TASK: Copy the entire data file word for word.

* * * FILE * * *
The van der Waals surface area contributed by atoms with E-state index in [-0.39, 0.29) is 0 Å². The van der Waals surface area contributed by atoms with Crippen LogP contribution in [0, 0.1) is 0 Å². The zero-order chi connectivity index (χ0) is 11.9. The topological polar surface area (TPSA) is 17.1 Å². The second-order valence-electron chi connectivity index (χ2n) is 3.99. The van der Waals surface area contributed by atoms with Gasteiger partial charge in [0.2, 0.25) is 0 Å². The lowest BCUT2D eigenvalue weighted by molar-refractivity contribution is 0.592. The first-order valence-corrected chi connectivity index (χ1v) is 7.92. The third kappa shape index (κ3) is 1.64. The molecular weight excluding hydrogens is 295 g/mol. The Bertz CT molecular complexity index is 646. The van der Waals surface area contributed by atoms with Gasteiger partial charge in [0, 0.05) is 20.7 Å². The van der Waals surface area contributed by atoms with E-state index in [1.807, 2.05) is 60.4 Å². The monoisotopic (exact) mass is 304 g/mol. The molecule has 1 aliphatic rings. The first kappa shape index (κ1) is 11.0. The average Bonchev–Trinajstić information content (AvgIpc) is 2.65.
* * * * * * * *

The van der Waals surface area contributed by atoms with E-state index in [-0.39, 0.29) is 0 Å². The van der Waals surface area contributed by atoms with Crippen LogP contribution in [0, 0.1) is 0 Å². The zero-order chi connectivity index (χ0) is 11.9. The topological polar surface area (TPSA) is 17.1 Å². The second-order valence-electron chi connectivity index (χ2n) is 3.99. The van der Waals surface area contributed by atoms with Gasteiger partial charge in [0.2, 0.25) is 0 Å². The lowest BCUT2D eigenvalue weighted by molar-refractivity contribution is 0.592. The first-order valence-corrected chi connectivity index (χ1v) is 7.92. The third kappa shape index (κ3) is 1.64. The molecular weight excluding hydrogens is 295 g/mol. The Bertz CT molecular complexity index is 646. The van der Waals surface area contributed by atoms with Gasteiger partial charge in [0, 0.05) is 20.7 Å². The van der Waals surface area contributed by atoms with E-state index in [1.807, 2.05) is 60.4 Å². The monoisotopic (exact) mass is 304 g/mol. The molecule has 1 aliphatic rings. The first kappa shape index (κ1) is 11.0. The average Bonchev–Trinajstić information content (AvgIpc) is 2.65.